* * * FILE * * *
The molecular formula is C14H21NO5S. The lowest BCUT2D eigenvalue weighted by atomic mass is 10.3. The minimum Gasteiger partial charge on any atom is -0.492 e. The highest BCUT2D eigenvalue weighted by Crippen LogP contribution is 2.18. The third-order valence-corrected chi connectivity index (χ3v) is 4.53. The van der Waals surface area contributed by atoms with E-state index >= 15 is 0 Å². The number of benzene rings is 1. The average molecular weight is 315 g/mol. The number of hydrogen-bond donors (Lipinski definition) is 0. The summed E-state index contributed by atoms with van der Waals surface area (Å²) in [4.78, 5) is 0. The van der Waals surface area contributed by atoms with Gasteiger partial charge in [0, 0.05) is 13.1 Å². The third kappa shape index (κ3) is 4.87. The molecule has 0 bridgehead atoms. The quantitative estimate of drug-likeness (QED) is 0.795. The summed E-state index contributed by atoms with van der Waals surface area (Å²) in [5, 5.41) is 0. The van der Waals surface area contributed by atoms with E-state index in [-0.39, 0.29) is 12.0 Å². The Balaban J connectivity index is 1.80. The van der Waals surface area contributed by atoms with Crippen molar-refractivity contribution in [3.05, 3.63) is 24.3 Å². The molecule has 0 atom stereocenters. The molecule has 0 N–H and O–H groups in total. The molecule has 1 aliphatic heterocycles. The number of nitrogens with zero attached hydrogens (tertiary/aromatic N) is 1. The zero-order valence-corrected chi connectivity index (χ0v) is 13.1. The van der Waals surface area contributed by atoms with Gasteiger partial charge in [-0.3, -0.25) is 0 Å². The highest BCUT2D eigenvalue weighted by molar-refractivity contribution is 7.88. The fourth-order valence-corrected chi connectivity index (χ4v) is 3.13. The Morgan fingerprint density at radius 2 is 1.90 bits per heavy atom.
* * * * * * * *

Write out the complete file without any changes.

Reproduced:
The molecular formula is C14H21NO5S. The lowest BCUT2D eigenvalue weighted by atomic mass is 10.3. The minimum Gasteiger partial charge on any atom is -0.492 e. The highest BCUT2D eigenvalue weighted by Crippen LogP contribution is 2.18. The third-order valence-corrected chi connectivity index (χ3v) is 4.53. The van der Waals surface area contributed by atoms with E-state index >= 15 is 0 Å². The number of benzene rings is 1. The average molecular weight is 315 g/mol. The number of hydrogen-bond donors (Lipinski definition) is 0. The summed E-state index contributed by atoms with van der Waals surface area (Å²) in [4.78, 5) is 0. The van der Waals surface area contributed by atoms with Gasteiger partial charge in [0, 0.05) is 13.1 Å². The third kappa shape index (κ3) is 4.87. The molecule has 0 bridgehead atoms. The quantitative estimate of drug-likeness (QED) is 0.795. The summed E-state index contributed by atoms with van der Waals surface area (Å²) in [5, 5.41) is 0. The van der Waals surface area contributed by atoms with E-state index in [-0.39, 0.29) is 12.0 Å². The Balaban J connectivity index is 1.80. The van der Waals surface area contributed by atoms with Crippen molar-refractivity contribution in [3.05, 3.63) is 24.3 Å². The molecule has 0 atom stereocenters. The molecule has 0 N–H and O–H groups in total. The molecule has 1 aliphatic heterocycles. The number of nitrogens with zero attached hydrogens (tertiary/aromatic N) is 1. The zero-order valence-corrected chi connectivity index (χ0v) is 13.1. The van der Waals surface area contributed by atoms with Gasteiger partial charge in [-0.3, -0.25) is 0 Å². The highest BCUT2D eigenvalue weighted by molar-refractivity contribution is 7.88. The fourth-order valence-corrected chi connectivity index (χ4v) is 3.13. The Morgan fingerprint density at radius 2 is 1.90 bits per heavy atom.